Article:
With reference to FIG. 9, cross-sectional view 900 at the "A--A" location shows the gas flow channels in the manifold interior which correspond with the process gas inlets to the manifold which are used by the pumping (evacuation) operation. Conduit 604 corresponds with the conduit of the same number in FIG. 6, and represents the fluid flow conduit which receives gases from the non-hazardous gas sticks. Rising gas channel 605 transfers the gas from conduit 604 to valve 648 (not shown) which may permit exit of the gas to a pumping,system (not shown) for the evacuation of the non-hazardous process gases. Conduit 602 corresponds with the conduit of the same number in FIG. 6, and represents the fluid flow conduit which receives gases from the hazardous gas sticks. Rising gas channel 603 transfers the gas from conduit 602 to valve 630 (not shown on FIG. 9) which may permit exit of the gas to a pumping system (not shown) for the evacuation of the hazardous process gases. In addition, FIG. 9 shows purge gas mixture exit conduit 620 from which a purge mixture of inert gas and non-hazardous gas may exit pump purge manifold 700 and purge gas mixture exit conduit 618 from which a purge mixture of inert gas and hazardous gas may exit the manifold.

With reference to FIG. 10, cross-sectional view 1,000 at the "B--B" location shows the gas flow channels in the manifold interior which correspond with the purge operation. Conduit 608 corresponds with the conduit of the same number in FIG. 6, and represents the fluid flow conduit which receives inert gas which is used to purge non-hazardous gas sticks. Inert gas enters through conduit 614 and travels through valve 640 (not shown on FIG. 10) to lowering gas channel 624 which supplies conduit 608. From conduit 608, the inert gas travels to the selected entry position on the non-hazardous gas stick monolithic manifold. Conduit 606 corresponds with the conduit of the same number in FIG. 6, and represents the fluid flow conduit which receives inert gas which is used to purge hazardous gas sticks. Inert gas enters through conduit 614 and travels through valve 640 (not shown on FIG. 10) to lowering gas channel 624 which supplies conduit 608. From conduit 608, the inert gas travels to the selected entry position on the hazardous gas stick monolithic manifold. FIG. 10 also shows the exit conduit 612 for the pumping step from non-hazardous gas sticks and exit conduit 610 for the pumping step from hazardous gas sticks.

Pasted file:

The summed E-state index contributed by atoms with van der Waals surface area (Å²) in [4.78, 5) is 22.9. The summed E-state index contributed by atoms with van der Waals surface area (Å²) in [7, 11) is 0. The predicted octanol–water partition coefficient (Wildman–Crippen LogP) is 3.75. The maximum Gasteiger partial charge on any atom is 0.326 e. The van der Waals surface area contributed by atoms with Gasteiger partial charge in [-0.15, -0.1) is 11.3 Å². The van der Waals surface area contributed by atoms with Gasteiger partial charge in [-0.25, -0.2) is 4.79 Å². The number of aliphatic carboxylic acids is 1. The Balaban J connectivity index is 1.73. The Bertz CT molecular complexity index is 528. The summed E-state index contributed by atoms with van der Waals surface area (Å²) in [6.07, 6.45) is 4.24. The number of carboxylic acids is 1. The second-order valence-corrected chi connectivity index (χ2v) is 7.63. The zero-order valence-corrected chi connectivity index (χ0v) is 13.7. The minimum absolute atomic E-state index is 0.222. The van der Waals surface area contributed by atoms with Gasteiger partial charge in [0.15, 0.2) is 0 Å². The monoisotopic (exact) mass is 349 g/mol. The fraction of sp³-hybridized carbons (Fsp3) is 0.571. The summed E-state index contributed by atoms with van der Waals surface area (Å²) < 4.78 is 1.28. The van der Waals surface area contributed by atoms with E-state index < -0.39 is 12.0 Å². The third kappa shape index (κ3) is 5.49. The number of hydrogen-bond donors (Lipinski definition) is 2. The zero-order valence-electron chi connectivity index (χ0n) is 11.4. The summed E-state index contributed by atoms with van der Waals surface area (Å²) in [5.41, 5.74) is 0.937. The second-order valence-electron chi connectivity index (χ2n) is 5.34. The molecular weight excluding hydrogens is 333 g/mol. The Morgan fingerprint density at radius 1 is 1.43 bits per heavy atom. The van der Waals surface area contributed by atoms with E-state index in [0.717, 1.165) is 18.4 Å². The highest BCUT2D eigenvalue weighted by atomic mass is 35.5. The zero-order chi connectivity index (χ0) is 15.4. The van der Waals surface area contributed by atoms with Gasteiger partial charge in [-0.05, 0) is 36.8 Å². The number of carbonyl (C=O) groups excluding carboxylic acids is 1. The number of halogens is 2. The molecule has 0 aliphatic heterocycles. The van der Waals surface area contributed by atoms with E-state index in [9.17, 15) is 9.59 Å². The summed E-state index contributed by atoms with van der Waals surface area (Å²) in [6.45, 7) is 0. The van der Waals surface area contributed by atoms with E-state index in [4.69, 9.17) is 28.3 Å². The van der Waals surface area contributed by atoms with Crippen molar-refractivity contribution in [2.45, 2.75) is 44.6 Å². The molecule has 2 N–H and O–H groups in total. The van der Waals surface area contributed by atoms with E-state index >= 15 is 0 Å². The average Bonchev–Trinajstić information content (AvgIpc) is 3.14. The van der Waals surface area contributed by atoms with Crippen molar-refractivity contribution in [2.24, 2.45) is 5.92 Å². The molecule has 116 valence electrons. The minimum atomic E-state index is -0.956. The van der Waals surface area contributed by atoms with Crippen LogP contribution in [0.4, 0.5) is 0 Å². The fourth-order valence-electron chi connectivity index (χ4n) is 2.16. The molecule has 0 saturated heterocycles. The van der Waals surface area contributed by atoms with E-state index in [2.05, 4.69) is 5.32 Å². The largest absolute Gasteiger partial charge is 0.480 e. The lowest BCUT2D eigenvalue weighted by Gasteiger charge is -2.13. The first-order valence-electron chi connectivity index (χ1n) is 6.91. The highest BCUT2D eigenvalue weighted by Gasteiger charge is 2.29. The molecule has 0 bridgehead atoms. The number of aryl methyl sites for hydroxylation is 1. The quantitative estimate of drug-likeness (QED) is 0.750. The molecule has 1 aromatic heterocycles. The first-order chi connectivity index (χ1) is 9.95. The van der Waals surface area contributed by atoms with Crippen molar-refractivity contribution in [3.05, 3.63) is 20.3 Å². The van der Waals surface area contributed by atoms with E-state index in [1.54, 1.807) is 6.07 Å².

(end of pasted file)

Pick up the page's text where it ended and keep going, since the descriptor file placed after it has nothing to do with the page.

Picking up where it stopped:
Of particular interest are "V" drilled conduits 1002 through 1008, which are a portion of the "V" drilled conduits used to transfer the gases between valves for purposes of enabling the close placement of the valves. With reference to both Figure 10 and FIG. 6, for example, "V" drilled conduit 1008 provides a fluid flow path between valve 646 and valve 644, "V" drilled conduit 1007 provides a fluid flow path between valve 642 and valve 644, and "V" drilled conduit 1006 provides a fluid flow path between valve 640 and valve 642. Due to the close proximity of the gas handling sticks on the pallet and the amount of space available within the monolithic pump-purge manifold, a "V" drilled conduit is the most practical means of providing the fluid flow path. This was determined using an empirical iterative process.